Elizabeth Olsen is the undoubted star of the show, as WandaVision is primarily about her character struggling with the grief of losing Vision during Avengers: Infinity War (2018). It’s a reminder that Olsen is a more talented actress than her signature role has usually allowed her to prove, and it’s interesting seeing what WandaVision asks her to portray following her acclaimed turn in Sorry for Your Loss (2018-19). That show was exclusive to Facebook Watch, so not many people actually saw it, but she again played a young woman whose husband unexpectedly died. I’m sure it’s just a coincidence, but is it any wonder Olsen has such a grasp on the turmoil people go through after suffering loss? And between those heavier moments, she’s clearly having fun playing a perky housewife in an apron, a frazzled mother of twin boys talking candidly to the camera, then a powerful witch protecting her super-family.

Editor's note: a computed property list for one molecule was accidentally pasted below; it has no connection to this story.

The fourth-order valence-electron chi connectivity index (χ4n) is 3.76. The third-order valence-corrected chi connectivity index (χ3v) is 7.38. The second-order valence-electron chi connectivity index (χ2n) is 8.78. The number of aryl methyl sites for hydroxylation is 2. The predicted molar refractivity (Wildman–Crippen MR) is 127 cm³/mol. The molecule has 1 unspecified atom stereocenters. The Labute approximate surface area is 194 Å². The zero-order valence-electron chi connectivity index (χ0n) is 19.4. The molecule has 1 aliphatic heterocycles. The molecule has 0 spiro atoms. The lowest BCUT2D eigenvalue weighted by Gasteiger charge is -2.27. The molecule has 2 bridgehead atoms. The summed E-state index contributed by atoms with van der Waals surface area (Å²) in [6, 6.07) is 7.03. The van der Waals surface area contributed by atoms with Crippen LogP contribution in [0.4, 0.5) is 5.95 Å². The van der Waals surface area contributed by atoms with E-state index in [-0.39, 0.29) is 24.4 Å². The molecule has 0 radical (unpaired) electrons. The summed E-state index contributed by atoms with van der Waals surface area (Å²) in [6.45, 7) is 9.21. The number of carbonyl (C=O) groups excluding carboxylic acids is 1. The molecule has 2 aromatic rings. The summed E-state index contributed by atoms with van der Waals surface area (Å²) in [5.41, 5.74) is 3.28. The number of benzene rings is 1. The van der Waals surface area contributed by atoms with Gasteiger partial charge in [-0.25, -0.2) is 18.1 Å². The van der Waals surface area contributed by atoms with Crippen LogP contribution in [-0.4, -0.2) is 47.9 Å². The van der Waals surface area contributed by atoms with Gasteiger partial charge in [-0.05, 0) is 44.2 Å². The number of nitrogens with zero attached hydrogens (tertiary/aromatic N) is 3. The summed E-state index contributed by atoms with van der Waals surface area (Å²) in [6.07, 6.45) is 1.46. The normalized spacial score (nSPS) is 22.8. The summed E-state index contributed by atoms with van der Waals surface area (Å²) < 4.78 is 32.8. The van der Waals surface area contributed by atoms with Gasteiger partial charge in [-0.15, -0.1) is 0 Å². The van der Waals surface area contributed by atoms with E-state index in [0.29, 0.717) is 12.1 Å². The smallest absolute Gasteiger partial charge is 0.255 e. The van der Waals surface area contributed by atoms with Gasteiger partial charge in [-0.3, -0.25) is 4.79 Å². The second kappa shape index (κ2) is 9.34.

If part of the reason to move into television was to give a few B-list characters time to show their true colours, WandaVision is a resounding success. I don’t think many fans had either Wanda or Vision in their top-tier of MCU characters, as the arc of their romance was spread thin across a handful of movies where they weren’t the focus. The demands of $250M event movies are what they are, of course, but this series allowed for the exploration of their relationship in a depth no two-hour movie could hope to. We not only have a greater appreciation for Wanda and Vision as individuals and a couple, but the series manages to retroactively improve how we think of them from earlier MCU appearances. Having lost a few big-name stars after Avengers: Endgame (2019), it’s a clever way to rejuvenate interest in two characters starved of material and make you excited to see them return.